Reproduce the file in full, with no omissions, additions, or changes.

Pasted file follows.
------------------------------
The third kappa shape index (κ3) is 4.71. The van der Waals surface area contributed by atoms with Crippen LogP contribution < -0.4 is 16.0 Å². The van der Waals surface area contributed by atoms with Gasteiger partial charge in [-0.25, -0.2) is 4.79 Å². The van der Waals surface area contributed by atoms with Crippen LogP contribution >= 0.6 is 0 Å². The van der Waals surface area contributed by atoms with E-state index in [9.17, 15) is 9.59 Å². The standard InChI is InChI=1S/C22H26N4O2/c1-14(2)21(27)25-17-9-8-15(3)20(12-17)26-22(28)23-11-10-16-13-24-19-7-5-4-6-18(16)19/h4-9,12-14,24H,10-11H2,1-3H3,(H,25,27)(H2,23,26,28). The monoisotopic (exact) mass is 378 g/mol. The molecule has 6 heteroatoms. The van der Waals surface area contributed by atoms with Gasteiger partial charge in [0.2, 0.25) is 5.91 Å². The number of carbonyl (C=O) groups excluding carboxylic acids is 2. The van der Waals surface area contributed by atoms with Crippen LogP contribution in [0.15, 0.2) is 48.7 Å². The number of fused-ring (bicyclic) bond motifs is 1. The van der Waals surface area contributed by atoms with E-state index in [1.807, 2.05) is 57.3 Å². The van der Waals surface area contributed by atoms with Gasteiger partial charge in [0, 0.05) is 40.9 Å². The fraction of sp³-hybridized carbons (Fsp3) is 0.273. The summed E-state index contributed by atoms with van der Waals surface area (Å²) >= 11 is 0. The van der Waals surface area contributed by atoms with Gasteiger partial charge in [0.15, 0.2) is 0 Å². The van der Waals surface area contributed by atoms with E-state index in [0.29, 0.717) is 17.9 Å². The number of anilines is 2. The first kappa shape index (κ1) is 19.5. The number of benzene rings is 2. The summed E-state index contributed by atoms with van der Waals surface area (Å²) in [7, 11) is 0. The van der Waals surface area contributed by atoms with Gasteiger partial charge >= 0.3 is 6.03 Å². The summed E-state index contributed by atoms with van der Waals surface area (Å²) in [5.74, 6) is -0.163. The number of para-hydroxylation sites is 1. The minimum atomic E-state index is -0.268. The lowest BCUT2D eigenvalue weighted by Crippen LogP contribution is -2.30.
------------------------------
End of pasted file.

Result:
The third kappa shape index (κ3) is 4.71. The van der Waals surface area contributed by atoms with Crippen LogP contribution < -0.4 is 16.0 Å². The van der Waals surface area contributed by atoms with Gasteiger partial charge in [-0.25, -0.2) is 4.79 Å². The van der Waals surface area contributed by atoms with Crippen LogP contribution >= 0.6 is 0 Å². The van der Waals surface area contributed by atoms with E-state index in [9.17, 15) is 9.59 Å². The standard InChI is InChI=1S/C22H26N4O2/c1-14(2)21(27)25-17-9-8-15(3)20(12-17)26-22(28)23-11-10-16-13-24-19-7-5-4-6-18(16)19/h4-9,12-14,24H,10-11H2,1-3H3,(H,25,27)(H2,23,26,28). The monoisotopic (exact) mass is 378 g/mol. The molecule has 6 heteroatoms. The van der Waals surface area contributed by atoms with Gasteiger partial charge in [0.2, 0.25) is 5.91 Å². The number of carbonyl (C=O) groups excluding carboxylic acids is 2. The van der Waals surface area contributed by atoms with Crippen LogP contribution in [0.15, 0.2) is 48.7 Å². The number of fused-ring (bicyclic) bond motifs is 1. The van der Waals surface area contributed by atoms with E-state index in [1.807, 2.05) is 57.3 Å². The van der Waals surface area contributed by atoms with Gasteiger partial charge in [0, 0.05) is 40.9 Å². The fraction of sp³-hybridized carbons (Fsp3) is 0.273. The summed E-state index contributed by atoms with van der Waals surface area (Å²) >= 11 is 0. The van der Waals surface area contributed by atoms with Gasteiger partial charge in [0.15, 0.2) is 0 Å². The van der Waals surface area contributed by atoms with E-state index in [0.29, 0.717) is 17.9 Å². The number of anilines is 2. The first kappa shape index (κ1) is 19.5. The number of benzene rings is 2. The summed E-state index contributed by atoms with van der Waals surface area (Å²) in [7, 11) is 0. The van der Waals surface area contributed by atoms with Gasteiger partial charge >= 0.3 is 6.03 Å². The summed E-state index contributed by atoms with van der Waals surface area (Å²) in [5.74, 6) is -0.163. The number of para-hydroxylation sites is 1. The minimum atomic E-state index is -0.268. The lowest BCUT2D eigenvalue weighted by Crippen LogP contribution is -2.30.